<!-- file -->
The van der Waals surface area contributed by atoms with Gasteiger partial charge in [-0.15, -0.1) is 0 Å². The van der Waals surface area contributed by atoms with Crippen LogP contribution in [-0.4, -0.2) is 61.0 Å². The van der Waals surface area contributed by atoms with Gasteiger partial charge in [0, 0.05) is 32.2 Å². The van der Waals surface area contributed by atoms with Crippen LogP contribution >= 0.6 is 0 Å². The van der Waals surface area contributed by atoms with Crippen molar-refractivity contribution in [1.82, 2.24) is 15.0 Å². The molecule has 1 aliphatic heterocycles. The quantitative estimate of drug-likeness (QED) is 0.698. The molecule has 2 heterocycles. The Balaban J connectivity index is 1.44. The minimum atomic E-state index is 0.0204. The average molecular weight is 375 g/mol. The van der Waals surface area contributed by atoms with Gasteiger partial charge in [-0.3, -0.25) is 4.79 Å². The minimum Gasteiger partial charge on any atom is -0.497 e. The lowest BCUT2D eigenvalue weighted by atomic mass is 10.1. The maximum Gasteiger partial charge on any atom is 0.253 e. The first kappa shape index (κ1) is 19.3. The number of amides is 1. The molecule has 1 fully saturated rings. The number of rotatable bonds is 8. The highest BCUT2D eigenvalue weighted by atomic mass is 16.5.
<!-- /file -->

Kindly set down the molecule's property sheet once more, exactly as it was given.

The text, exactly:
The van der Waals surface area contributed by atoms with Gasteiger partial charge in [-0.15, -0.1) is 0 Å². The van der Waals surface area contributed by atoms with Crippen LogP contribution in [-0.4, -0.2) is 61.0 Å². The van der Waals surface area contributed by atoms with Gasteiger partial charge in [0, 0.05) is 32.2 Å². The van der Waals surface area contributed by atoms with Crippen LogP contribution >= 0.6 is 0 Å². The van der Waals surface area contributed by atoms with Crippen molar-refractivity contribution in [1.82, 2.24) is 15.0 Å². The molecule has 1 aliphatic heterocycles. The quantitative estimate of drug-likeness (QED) is 0.698. The molecule has 2 heterocycles. The Balaban J connectivity index is 1.44. The minimum atomic E-state index is 0.0204. The average molecular weight is 375 g/mol. The van der Waals surface area contributed by atoms with Gasteiger partial charge in [-0.3, -0.25) is 4.79 Å². The minimum Gasteiger partial charge on any atom is -0.497 e. The lowest BCUT2D eigenvalue weighted by atomic mass is 10.1. The maximum Gasteiger partial charge on any atom is 0.253 e. The first kappa shape index (κ1) is 19.3. The number of amides is 1. The molecule has 1 fully saturated rings. The number of rotatable bonds is 8. The highest BCUT2D eigenvalue weighted by atomic mass is 16.5.